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Stitching on bottom of shoe sole

Discussion in 'Classic Menswear' started by johnnynorman3, Mar 26, 2004.

  1. johnnynorman3

    johnnynorman3 Distinguished Member

    Likes Received:
    Mar 3, 2004
    I had a pair of old dress shoes that didn't have the stitching on the bottom -- you know, the small stitching around the outside of the bottom of the sole -- and the sole ended up "ungluing" from the upper. I imagine that the stitching either takes the place of the glue or supplements it. But while it seems like sitching on the bottom of the shoe is probably always a good thing -- that is, never a bad thing -- do all good dress shoes have this stitching? I ask this because I saw a pair of nice shoes on Ebay, but in the picture of the sole I didn't see that stitching and it concerns me that these soles will come unglued like my old ones.

  2. bengal-stripe

    bengal-stripe Distinguished Member Dubiously Honored

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    Mar 23, 2002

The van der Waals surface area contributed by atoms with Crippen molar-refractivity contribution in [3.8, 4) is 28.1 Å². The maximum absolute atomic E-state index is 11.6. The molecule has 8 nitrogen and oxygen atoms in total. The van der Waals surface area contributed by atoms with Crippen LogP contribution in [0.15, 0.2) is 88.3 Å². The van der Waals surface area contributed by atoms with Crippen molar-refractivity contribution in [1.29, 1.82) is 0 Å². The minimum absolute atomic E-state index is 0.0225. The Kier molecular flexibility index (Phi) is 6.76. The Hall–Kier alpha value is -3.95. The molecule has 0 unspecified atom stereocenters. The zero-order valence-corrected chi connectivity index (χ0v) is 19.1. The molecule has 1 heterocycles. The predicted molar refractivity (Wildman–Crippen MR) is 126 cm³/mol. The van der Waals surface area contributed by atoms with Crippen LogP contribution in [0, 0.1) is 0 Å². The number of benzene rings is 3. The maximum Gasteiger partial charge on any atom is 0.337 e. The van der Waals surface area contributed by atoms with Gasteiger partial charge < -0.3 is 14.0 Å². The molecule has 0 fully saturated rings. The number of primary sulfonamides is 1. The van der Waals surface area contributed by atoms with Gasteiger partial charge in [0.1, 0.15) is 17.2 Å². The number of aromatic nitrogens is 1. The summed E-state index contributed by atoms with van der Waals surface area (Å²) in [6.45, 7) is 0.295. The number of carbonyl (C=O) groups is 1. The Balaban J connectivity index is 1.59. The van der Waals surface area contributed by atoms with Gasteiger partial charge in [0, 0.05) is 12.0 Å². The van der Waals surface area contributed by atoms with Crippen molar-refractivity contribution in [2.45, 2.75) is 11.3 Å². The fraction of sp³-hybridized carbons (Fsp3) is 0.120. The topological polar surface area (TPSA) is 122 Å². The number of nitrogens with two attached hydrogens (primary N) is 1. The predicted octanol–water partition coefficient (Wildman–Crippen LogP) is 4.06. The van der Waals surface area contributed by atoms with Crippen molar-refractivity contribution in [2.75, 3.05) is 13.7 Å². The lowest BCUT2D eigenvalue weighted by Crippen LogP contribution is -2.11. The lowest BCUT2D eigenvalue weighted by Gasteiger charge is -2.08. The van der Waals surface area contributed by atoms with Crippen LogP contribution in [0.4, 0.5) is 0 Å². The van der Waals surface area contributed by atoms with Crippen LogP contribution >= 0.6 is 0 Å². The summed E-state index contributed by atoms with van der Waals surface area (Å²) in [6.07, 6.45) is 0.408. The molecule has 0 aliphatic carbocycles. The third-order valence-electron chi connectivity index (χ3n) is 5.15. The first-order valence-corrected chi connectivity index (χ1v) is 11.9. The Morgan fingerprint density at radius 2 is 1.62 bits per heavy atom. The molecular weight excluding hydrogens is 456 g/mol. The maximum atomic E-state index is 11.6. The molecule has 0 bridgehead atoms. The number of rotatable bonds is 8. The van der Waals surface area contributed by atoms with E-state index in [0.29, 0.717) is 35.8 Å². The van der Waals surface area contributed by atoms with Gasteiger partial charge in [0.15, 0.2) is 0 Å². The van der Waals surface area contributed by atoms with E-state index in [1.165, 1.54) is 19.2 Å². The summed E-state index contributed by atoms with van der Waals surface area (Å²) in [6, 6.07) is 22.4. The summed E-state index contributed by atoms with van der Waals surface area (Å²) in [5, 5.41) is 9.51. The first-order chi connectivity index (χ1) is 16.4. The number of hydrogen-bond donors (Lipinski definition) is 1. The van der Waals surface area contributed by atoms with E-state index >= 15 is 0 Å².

London, UK
    Better shoes are stitched, in either Goodyear or the Blake construction method. Cheaper shoes are cemented (glued).

    To see a row of stitching on the soles is not necessarily an indicator about the production method, as really good shoes employ "channelled stitching", i.e. the stitching is buried within the sole and not visible on the underside. But the stitching is visible somewhere. In a Goodyear welted shoe it can be seen in the welt (the frame running around the shoe), in a Blake-stitched shoe it can be seen inside the shoe, running around the insole; although sometimes that is hidden by a "long sock". (Sock is the lining inside the shoe, usually only the heel part, but sometimes it covers the entire sole.)

  3. Eric

    Eric Senior Member

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    Jun 17, 2003
    Washington D.C.
    I dislike the stitching on the soles, I think it looks messy, I think shoes look much cleaner and elegant with a stitch-less sole. Their not easy to find though.

    I have 2 pair of Florsheims Royal Imperial line with a clean stitch-free sole. But I haven't seen too many other shoe companies employ this.


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